Next there is the all to well known reflecting. I use the word reflecting in the same sense that I use the word storytelling. Everyone has a story to tell and it isnt the story itself but how you tell the story that will make you or break you. For example, I share the story of my mother being killed when I was five years old. The story I share is consistent with the facts that have been shared with me from family and documents. I have no need to exaggerate because there really isn’t anything to exaggerate about. However, I could use that same story of how I survived as a victim of domestic violence and overcame the difficulties of post traumatic stress disorder to discover God in the midst of tragedy. That put a very different twist on my story. THere are many preachers with great stories of triumph, but there are even more with borrowed stories of triumph. One news reporter stated that when there is no new, simply make it up. You wouldn’t believe how many preachers borrow stories or simply make them up. The same borrow reflections or simply make them up. This is found heavily in the charismatic, word of faith, pentecostal type churches. When people are seeking for extra-biblical experiences to justify their religious experience, they will be sure to be duped by preachers claiming to have had them. There are just too many preachers who have duped people through false revelations and experiences and have profited from them. I pray I never get to that point, but I can tell you that I have sure been tempted to blow the trumpet of heaven, talk with angels and Jesus, raise dead to life. and a whole lot of stuff. I’ve also been tempted, no let me be honest, have borrowed the stories of others to make my life and my ministry seem more appealing. It wasn’t hard to do. All I simply had to do was tell a story. I didn’t have say whether it was personal or even true. I had the upper hand and knew that about 99% of the people listening to me were not going to take the time out to investigate anything that came out of my mouth! That in itself is a very scary thing to know.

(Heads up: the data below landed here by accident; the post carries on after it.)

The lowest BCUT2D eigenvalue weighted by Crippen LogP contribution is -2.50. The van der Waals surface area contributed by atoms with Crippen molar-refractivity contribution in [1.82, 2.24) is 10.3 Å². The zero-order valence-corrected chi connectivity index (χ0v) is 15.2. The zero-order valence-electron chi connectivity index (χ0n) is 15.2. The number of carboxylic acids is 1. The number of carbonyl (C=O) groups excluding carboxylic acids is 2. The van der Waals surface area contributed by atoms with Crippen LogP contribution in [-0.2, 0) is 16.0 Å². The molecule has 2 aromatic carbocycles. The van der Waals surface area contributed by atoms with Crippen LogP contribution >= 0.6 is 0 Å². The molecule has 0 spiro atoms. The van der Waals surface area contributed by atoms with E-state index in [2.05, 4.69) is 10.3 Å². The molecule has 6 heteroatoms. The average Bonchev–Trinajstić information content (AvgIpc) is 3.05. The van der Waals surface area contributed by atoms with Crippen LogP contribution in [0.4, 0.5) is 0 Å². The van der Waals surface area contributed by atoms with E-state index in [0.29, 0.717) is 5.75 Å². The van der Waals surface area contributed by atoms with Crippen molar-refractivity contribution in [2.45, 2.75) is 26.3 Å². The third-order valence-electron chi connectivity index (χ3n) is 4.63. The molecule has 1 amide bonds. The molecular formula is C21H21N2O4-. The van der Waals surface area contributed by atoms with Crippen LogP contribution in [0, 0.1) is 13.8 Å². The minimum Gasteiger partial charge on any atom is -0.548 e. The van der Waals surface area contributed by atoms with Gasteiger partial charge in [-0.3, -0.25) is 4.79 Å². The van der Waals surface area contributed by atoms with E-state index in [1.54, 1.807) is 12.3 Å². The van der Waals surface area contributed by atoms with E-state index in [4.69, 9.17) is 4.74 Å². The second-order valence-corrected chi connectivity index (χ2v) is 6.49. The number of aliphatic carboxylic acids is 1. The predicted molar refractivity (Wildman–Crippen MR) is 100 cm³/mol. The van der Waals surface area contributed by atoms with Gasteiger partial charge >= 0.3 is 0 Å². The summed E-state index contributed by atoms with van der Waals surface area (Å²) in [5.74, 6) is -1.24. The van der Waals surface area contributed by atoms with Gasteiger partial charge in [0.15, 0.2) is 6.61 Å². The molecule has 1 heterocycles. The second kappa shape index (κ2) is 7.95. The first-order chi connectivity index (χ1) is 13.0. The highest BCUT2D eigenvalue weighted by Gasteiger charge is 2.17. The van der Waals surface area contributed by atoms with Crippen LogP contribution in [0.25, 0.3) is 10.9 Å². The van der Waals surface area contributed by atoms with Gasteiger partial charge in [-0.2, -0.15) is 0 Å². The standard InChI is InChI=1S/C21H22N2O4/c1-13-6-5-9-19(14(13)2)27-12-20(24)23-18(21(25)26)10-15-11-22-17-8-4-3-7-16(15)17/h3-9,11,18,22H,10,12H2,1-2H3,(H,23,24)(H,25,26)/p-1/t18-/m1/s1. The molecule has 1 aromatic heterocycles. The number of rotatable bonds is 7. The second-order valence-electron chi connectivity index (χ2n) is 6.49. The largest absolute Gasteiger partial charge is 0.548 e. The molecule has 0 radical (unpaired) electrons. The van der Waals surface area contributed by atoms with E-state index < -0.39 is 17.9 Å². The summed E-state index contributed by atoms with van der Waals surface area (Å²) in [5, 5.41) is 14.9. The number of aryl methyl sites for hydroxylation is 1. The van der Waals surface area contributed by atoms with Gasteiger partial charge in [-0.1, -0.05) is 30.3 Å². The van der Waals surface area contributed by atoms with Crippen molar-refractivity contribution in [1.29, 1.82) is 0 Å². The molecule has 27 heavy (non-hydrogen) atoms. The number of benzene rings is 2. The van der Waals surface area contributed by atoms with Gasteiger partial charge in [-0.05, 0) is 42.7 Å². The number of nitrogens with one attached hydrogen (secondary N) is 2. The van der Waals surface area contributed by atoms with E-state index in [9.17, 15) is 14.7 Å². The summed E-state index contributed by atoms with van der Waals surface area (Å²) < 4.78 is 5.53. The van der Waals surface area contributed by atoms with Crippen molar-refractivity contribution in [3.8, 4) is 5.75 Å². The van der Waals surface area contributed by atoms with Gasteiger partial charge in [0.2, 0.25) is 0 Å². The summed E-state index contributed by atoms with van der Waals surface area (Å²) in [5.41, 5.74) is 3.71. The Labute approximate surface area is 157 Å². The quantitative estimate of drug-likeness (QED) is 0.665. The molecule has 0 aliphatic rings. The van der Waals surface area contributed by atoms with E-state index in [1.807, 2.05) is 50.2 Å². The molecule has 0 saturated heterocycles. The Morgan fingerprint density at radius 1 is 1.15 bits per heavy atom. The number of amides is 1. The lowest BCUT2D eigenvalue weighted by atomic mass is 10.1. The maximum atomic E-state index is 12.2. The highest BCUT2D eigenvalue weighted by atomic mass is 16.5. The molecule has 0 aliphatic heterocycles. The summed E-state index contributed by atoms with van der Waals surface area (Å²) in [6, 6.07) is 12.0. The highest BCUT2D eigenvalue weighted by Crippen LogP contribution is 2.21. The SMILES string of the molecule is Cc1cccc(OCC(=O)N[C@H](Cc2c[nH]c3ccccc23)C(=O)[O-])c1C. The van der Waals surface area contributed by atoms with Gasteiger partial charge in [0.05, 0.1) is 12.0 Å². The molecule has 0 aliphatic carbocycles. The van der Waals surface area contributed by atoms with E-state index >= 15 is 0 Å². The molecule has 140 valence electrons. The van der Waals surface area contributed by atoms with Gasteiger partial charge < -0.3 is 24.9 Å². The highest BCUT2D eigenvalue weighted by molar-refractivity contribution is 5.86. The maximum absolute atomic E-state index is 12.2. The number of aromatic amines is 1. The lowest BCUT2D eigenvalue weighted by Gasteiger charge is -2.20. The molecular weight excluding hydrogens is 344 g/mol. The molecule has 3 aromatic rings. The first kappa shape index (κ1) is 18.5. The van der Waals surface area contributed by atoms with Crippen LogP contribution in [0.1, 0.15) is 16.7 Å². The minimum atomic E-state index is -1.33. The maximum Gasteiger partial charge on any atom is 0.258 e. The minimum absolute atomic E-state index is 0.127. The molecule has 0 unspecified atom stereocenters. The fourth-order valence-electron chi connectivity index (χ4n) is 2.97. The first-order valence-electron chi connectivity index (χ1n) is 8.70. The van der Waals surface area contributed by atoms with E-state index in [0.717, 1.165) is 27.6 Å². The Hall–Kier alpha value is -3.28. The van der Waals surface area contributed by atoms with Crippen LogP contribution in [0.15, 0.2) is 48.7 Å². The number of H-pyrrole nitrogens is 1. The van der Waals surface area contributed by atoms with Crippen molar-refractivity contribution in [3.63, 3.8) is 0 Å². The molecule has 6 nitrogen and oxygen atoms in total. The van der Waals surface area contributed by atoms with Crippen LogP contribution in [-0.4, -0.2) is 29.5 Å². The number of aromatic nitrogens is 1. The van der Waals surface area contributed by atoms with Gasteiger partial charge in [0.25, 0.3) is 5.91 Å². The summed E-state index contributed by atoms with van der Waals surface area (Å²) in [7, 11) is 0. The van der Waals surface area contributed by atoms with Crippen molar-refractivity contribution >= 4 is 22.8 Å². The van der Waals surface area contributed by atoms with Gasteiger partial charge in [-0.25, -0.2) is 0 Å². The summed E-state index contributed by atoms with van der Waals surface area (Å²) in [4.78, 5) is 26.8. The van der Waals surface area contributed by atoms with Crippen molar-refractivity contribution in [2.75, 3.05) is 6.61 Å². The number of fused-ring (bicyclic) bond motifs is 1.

Lastly, there are so many preachers who unashamedly and unabashedly promote themselves while selling their souls. They sell their souls to the very world that they have been called to preach against. Think about how many preachers are becoming mainstream and calling themselves life coaches. Let’s be honest, no one needs a life coach! We just need to repent of sin and then get into a productive and intimate relationship with God through Jesus Christ. Self-promotion gets a person nowhere fast (at least with God). I watch television and get virtually sick to my stomach sometimes as I watch preachers shamelessly promote their latest book (which is nothing wrong if it is enabling Christians to become liberated, independent thinkers) or product.  I would think that as preachers, we would learn that Jesus nor any biblical apostle or messenger profited from their message (except the ones who did it for profit such as Balaam and other false prophets). I understand producing quality messages for the sick and shut, a shifting church membership and other things, but to do it just to be seen, Christ says that the people who do that already have their reward (see Matthew 6:1). It is a matter of praxis that God is concerned about. It’s not how you show it, but how God sees it.